Opinions about multitasking are biased by your conative MO. So is your natural ability to do it.
My recent informal survey shows over 90% of people who initiate Follow Thru actions are Doubters who consider multitasking “Bad.” They seem to have difficulty even conjuring up the possibility that multitasking is a sensible way for anyone to behave. Not surprising, since they’re naturally orderly, follow sequential patterns, and rarely deviate from a step-by-step plan.
Those with the Kolbe problem solving strength to naturally adapt – resistant Follow Thrus – are the Doers who overwhelmingly praise multitasking as an “Excellent” way to get more done. They value being able to keep lots of balls in the air at one time. Some, however, have apparently read the media tirades against doing it, and just give it an “OK.” One poor guy said he knew it was “Bad” – but he couldn’t keep himself from doing “it.”
Natural multitaskers have been criticized since grade school by their predominantly Follow Thru insistent teachers. How-to study, how-to plan a project, how-to do just about anything is generally taught through an anti-multitasking approach. When’s the last time you heard an instructor say: “Go ahead and try this while you’re also doing something you actually enjoy doing.”
Multitaskers have had to put up with:
- a university professor (who admits he couldn’t multitask if he wanted to)
- who studied just 12 students from one pysc class
- with a cognitive test (had to have right answers on both math and language questions when topics kept switching)
- and came to the conclusion that switching mental focus takes too much time
- which resulted in media headlines that trashed multitasking
[See: Why Most Persistent Multitaskers Perform Badly (NY Times): http://bit.ly/fYQYs]
I won’t call my survey “research.” But it’s been interesting. I asked thousands of people to rate multitasking on a scale from Excellent to OK or Bad.
Only one person known to be an insistent Follow Thru rated multitasking as “Excellent.”
Over 90% resistant Follow Thrus rated multitasking as “Excellent.”
Any one want to participate in a “blind” study, where people rate the value of multitasking before they know their Kolbe result, then find out their result later?
You’re multitasking when you simultaneously:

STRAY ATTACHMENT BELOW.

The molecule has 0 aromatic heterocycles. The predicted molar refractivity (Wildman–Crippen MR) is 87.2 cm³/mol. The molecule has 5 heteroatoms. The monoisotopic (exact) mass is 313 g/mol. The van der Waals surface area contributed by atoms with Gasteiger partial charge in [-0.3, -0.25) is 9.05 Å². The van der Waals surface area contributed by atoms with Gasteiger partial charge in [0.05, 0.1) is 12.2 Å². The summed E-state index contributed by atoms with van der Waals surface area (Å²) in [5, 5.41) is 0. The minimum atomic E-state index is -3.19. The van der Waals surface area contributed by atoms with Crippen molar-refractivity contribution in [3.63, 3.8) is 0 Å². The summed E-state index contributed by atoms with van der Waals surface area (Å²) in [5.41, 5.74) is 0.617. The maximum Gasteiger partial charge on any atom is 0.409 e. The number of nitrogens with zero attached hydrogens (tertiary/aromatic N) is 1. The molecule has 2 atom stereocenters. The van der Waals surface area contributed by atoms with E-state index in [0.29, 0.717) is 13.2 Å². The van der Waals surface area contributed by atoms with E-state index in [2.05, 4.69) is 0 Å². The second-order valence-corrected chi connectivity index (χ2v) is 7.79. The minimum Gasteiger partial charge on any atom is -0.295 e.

Listen to a lecture while writing on another topic
Change a diaper while talking w/ another child
Pull weeds while BBQing and talking on the phone
Fix machinery while teaching someone how to do it
Watch a movie while text messaging and eating popcorn
The non-multitasker is like a guy I know — a 9 in Follow Thru — who is constitutionally unable to carry on a conversation and put food on his fork at the same time. Or the accountant who can’t be responsible for the accuracy of her numbers if she has to answer the phone while doing the books.
Switching what you’re thinking about is a cognitive process. Doing multiple things at one time is a conative process. Creativity requires using both processes.
A No-Multitasking Task is one that for safety or common sense reasons, requires your full cognitive attention – with little switching and no conative multitasking.
For instance: You ought not to be striving for creativity when you’re driving a car. That’s an example of a No-Multitasking Task. So is reading the dose when giving medicine, listening to or giving directions, using a dicing mandoline or acetylene torch.
Conables ™ Tips for Multitaskers
When multitaskers’ form of creativity is inappropriate and disapproved (most standardized testing, and way too many classrooms and meetings), it’s important for them to learn Conables ™ Tricks for turning this so-called disadvantage into an advantage. Better to make it a game than lose your competitive advantage.
In a classroom or meetings
- Imagine the speaker is the leader of a rock band, and watch every move she’s making — so you can come in with the right tune (answer or question) at the right time.
- Pick three rather unusual words that interest you. Guess how often they’ll be used during one session, then count to see how close you were.
- Write brief descriptions of the emotions or thoughts that you think are going on in others peoples’ heads. Tie them to specific people.
You’ll find Conables Tips that tie to your MO on your Kolbe A ™ Index result. Stick to those that are recommended. (I take no responsibility for some of the dangerous ones others make-up!)